These past few months have been a roller-coaster ride for entrepreneurs and startup policy stakeholders.
Experiences from across the globe highlight the critical role that startup-savvy policy advisors play in ensuring that new and young businesses do not fall through the cracks. Policies designed without considering this vital entrepreneurial sector inevitably fail to stimulate or remove barriers to new, job creating businesses– a vital task these days.
For example, Australia's wage subsidy program was meant to help businesses of all kinds and sizes keep their employees on their payroll. The subsidies were only available to businesses with a 30% year-on-year drop in revenue. As such, the scheme did not help early-stage, pre-revenue (but high-potential) startups nor businesses less than a year old. The StartupAUS entrepreneurship advocacy organization mobilized to give a voice to startup entrepreneurs, and policymakers reacted attempting to expand the eligibility requirements.
While governments across the development spectrum met several policy design and implementation challenges, the pandemic also sped-up the adoption of healthy processes of policy experimentation and ecosystem feedback loops. During a regional forum hosted by the Inter-American Bank and PRODEM, Startup Nations member Ignacio Gaitán of InnPulsa Colombia said, “we are now coordinating more closely than ever with entrepreneurs via a streamlined, four-pronged portfolio of policy instruments to remove the most pressing barriers they are facing.”
Similarly, Germany's government officials adjusted their approach when they received feedback that emergency funding programs were not helping entrepreneurs who, faced with rapid business downturn, were required by law to enter bankruptcy proceedings well before they could hear back about their application for emergency funding. The government responded quickly by coordinating across agencies to enact an exemption to the three-week filing obligation. As a result, businesses that have reasonable prospects of receiving emergency funding or restructuring debt, could apply before shutting down.
We have captured several of these policy lessons via the "challenges, criticisms and lessons" section of recent entries into the Startup Nations Atlas of Policies (SNAP). You can filter for COVID-19 policy responses to find these entries, which include:
- Liquidity support for startups: Switzerland provides a guarantee scheme to support promising startups encountering liquidity problems caused by the coronavirus, swiftly implemented in collaboration with the cantons.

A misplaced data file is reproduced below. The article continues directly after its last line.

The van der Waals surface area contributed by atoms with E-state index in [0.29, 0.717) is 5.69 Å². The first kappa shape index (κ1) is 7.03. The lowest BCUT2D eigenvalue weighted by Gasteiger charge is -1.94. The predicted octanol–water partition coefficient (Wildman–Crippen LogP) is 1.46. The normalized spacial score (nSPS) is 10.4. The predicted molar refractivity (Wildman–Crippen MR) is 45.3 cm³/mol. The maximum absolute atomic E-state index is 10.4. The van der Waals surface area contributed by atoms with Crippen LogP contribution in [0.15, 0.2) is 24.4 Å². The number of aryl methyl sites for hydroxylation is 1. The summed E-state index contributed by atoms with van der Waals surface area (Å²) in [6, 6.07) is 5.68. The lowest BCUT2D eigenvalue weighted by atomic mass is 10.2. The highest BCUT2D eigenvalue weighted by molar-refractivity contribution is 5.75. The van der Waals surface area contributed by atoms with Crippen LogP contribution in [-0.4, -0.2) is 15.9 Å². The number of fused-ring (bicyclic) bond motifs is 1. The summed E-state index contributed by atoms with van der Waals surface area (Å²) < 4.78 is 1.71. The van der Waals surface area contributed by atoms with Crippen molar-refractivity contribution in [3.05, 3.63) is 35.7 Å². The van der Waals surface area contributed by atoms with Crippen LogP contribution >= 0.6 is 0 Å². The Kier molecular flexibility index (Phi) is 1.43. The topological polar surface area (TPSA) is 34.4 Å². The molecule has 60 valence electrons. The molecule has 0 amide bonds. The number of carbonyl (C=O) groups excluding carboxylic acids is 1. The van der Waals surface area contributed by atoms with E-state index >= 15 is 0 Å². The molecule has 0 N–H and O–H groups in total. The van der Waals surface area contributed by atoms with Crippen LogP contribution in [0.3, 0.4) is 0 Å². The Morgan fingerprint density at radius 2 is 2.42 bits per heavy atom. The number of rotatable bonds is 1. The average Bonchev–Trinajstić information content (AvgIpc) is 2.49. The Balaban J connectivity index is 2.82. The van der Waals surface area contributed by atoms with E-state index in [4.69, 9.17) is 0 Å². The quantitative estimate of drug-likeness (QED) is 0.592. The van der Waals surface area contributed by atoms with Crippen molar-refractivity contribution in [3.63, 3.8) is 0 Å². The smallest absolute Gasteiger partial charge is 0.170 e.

- Temporary Relief from Crowdfunding Rules: The United States' Securities and Exchange Commission (SEC) is providing temporary, conditional relief to established small businesses impacted by COVID-19 in order to expedite the offering process.
- The 'Future Fund' Scheme: The United Kingdom made available to non-listed start-ups convertible loans ranging between £125,000 and £5 million, with private investors matching government financing. The loans will automatically convert to equity in a start-up’s next funding round, or at the end of the loan if the debt hasn’t been repaid.
We encourage entrepreneurship policy stakeholders to contribute policy information. Doing so: a) documents government's efforts; b) allows stakeholders to gather feedback through a form developed in collaboration with the World Bank; and c) helps ecosystem-builders around the world build on existing knowledge as they seek new and better ways to support entrepreneurs. Furthermore, contributors to the compendium can continuously update their SNAP entries to record new information as the policy moves through the processes of approval, implementation and impact evaluation.
To facilitate learning, GEN Policy has been partnering on various Startup Nations Policy Dialogues to bring policymakers and entrepreneurs closer together, particularly at a time when entrepreneurs are seeking clarity on which government programs could help them. Steering Committee member Minister Alzayani from Bahrain kick-started this COVID-19 series of Policy Dialogues.
The next Policy Dialogue will take place on June 25th, 2020 as part of the The Next Web - Financial Times' Ecosystems Couch Conference. We will discuss "How to Design a New Business Plan for the Economy". Guest speaker Jason Wiens from the Kauffman Foundation will share the process and underlying principles that led the Start Us Up Coalition to launch America’s New Business Plan– a community-curated policy roadmap to expand access to entrepreneurship at the federal, state and local levels in the United States.
The full program will also feature Techleap.NL, Tech Nation UK and other key policy stakeholders. To register as a GEN member, please contact email@example.com.
The Coronavirus has wreaked havoc on the startup sector. We look forward to continuing to lend our platform to contain as much of the impact as possible, and help save a generation of entrepreneurs.